When people think of “Manchester music”, the images that come to mind are powerful and unmistakeable. Gritty, shaggy-haired kids combining working class attitude with indie style and a backdrop of big guitar riffs. And, of course, a picture of a Gallagher brother swaggering down the streets of some major world city abusing journalists and throwing fingers to the cameras. You wouldn’t be stupid, then, for not realising that Blossoms come from the same musical tradition. Although there is something undeniably Mancunian about their spirit, and although they certainly have produced enough childish inter-band drama to rival the Oasis boys, their approach to music is fundamentally different to many of the acts that made their city famous.
Blossoms’ debut was an example of modern indie rock at perhaps its poppiest and catchiest. And that’s no insult, either. Their self-titled first album included hits like Charlemagne and Honey Sweet that were more than worthy of being referred to as “massive tunes”. In another era, where the rock band was more in vogue, Blossoms might have become the biggest band in the country with their ear for crossover hit potential. As it stands, though, the group became part of a wider scene of 2010s British rock music and gained devoted followers across the indie fanbase.
It is somewhat disappointing, then, that second outing Cool Like You doesn’t quite live up to the heights of the first record. Much of the album feels like the band is reaching towards creating the perfect anthemic indie song, but is falling short most of the time. Opening track There’s a Reason Why (I Never Returned Your Calls) comes close to the glory one feels the band were trying to create, with the right blend of melancholic melody and electronic swagger creating a fitting atmosphere to set the album off. So, too, does lead single I Can’t Stand It impress, bringing a more angsty and bitter tone with it. Both songs describe relationship struggles and emotional turmoil, and this is generally the band’s perpetual forte. A limited thematic and lyrical range is not, however, what ultimately lets this album down.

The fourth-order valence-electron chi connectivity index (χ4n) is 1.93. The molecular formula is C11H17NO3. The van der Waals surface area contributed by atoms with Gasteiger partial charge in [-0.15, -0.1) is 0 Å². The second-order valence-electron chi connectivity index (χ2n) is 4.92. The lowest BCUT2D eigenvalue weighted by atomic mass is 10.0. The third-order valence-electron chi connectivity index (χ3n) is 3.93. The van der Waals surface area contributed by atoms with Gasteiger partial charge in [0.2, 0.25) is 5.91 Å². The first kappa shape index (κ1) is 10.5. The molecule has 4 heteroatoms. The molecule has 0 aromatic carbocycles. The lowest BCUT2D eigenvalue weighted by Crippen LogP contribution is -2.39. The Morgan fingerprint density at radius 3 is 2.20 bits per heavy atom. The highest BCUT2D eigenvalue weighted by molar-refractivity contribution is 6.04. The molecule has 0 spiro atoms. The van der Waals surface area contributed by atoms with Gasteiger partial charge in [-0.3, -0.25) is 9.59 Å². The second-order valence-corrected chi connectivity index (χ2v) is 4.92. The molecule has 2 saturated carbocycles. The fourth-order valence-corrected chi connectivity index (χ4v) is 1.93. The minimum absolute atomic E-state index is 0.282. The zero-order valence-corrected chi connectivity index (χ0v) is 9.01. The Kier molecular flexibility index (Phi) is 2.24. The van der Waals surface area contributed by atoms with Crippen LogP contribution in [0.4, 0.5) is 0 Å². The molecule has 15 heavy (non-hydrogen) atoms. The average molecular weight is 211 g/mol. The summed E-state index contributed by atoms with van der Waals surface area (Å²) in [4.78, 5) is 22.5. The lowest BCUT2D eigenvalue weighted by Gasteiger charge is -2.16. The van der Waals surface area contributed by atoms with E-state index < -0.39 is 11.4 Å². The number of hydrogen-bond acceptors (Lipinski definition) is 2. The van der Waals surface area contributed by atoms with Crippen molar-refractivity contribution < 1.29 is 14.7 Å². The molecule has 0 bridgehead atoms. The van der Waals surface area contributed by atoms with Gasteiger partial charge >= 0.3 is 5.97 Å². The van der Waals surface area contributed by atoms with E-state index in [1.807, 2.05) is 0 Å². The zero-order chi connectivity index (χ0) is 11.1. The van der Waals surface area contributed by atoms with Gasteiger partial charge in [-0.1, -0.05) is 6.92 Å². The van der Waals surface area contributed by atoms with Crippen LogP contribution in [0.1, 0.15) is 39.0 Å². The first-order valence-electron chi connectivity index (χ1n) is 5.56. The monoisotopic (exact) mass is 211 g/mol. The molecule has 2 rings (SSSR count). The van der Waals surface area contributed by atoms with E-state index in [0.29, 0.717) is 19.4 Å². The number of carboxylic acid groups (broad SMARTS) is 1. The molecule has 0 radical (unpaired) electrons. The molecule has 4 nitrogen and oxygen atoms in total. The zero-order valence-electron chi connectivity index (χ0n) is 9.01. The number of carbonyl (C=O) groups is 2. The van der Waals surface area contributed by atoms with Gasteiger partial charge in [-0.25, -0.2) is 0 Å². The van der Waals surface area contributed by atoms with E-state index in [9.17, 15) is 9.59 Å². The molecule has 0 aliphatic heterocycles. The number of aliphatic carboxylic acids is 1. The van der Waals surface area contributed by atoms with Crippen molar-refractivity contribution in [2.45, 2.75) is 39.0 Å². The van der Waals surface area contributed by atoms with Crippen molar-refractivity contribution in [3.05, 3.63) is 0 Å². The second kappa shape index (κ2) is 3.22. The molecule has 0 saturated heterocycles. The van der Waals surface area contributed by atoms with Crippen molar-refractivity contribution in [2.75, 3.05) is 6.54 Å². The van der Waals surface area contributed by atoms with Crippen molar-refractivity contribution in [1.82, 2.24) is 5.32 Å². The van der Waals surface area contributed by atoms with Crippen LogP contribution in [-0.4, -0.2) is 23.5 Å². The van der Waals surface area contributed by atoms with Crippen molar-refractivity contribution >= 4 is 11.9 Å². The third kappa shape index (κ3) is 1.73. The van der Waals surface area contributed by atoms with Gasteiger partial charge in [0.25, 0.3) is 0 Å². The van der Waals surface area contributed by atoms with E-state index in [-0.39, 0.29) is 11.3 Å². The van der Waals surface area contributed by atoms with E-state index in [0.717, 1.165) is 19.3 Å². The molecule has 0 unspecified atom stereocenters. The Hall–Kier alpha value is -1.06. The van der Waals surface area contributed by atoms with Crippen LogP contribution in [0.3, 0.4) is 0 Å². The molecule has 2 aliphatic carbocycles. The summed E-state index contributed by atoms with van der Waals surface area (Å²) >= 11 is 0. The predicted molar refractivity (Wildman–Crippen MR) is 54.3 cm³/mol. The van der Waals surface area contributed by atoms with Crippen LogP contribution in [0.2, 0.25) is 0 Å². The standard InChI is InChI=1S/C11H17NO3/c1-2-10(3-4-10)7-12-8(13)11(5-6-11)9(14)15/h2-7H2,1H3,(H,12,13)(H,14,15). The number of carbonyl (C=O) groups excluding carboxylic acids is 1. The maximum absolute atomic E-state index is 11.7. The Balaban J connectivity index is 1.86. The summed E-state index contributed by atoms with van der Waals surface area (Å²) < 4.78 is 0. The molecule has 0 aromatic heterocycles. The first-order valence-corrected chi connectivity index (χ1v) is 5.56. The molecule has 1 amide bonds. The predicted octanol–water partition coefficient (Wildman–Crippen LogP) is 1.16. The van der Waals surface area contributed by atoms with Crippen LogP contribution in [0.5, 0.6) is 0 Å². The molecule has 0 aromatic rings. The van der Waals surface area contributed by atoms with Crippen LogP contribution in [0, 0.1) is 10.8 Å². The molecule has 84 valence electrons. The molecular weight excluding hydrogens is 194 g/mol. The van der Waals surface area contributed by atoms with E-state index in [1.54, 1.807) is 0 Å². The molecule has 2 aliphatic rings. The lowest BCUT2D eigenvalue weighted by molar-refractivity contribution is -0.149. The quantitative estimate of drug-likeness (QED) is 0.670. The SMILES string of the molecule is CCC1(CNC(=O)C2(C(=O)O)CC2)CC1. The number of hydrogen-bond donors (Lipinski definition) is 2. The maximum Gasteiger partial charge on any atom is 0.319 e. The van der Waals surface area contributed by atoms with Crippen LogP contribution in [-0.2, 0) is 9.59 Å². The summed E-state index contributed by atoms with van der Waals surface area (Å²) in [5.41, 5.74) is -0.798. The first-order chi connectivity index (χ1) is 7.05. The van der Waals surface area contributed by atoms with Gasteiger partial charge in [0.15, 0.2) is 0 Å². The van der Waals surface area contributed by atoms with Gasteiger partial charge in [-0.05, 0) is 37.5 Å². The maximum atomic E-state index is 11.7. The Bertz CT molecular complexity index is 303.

Several songs on this record appear to blend and blur together. Songs like the title track and Unfaithful are built upon what sound like mildly obnoxious disco beats. Meanwhile, a song like Stranger Still seems to meander in a kind of uninteresting downbeat synthpop. It’s not at all that these are examples of bad songwriting, nor is it that display bad musicianship. But these album tracks do not capture the attention in the same way as the bigger singles would. And, in many ways, one of the more frustrating things about Blossoms is their reluctance to actually behave like a rock band. Despite flying the flag for “guitar bands” nation-wide, trying to recognise a noticeable guitar riff in many Blossoms songs is far from an easy task. That’s fine when, as the band sometimes accomplishes, the melodies and song structures themselves are bold and attention grabbing. The path of a “pop rock” band is well trodden and well respected, as established acts like Coldplay and U2 have proven. But when the material doesn’t stick in the brain, it doesn’t work. I am left sometimes wishing that Blossoms would just come through with a rockier or punkier edge, like several of their contemporaries, just to pull me into the record more.
The final few tracks of Cool Like You, then, did please me for those exact reasons. I Just Imagined You is driven by a distorted, almost digitised guitar riff that feels influenced by the punk sound that really made indie rock exciting. In the same vein, Giving Up the Ghost commands its audience with a soaring and anthemic rock sound that delivers in a way that the more understated first half of the album did not. Love Talk, the closing track, even displays the capability that Blossoms have to make a more electronic, heart-felt ballad without having to introduce large guitar lines and noise. I am left, once again, not doubting that Blossoms are talented musicians, but feeling as if they’ve just missed the mark a bit. Some tracks on this album are hits, others are misses, and it’s a bit of a shame.
Blossoms, as a band, display an ambition and an attitude that reflects a desire to become Britain’s leading contemporary rock band. Cool Like You, however, proves that they have a bit more work to do before they can realise that ambition. Where their cousins like Wolf Alice and Royal Blood are creating fully formed alt-rock classics of the modern era, Blossoms don’t yet appear to have the knowledge to jump from hitmakers to a proper album-orientated group.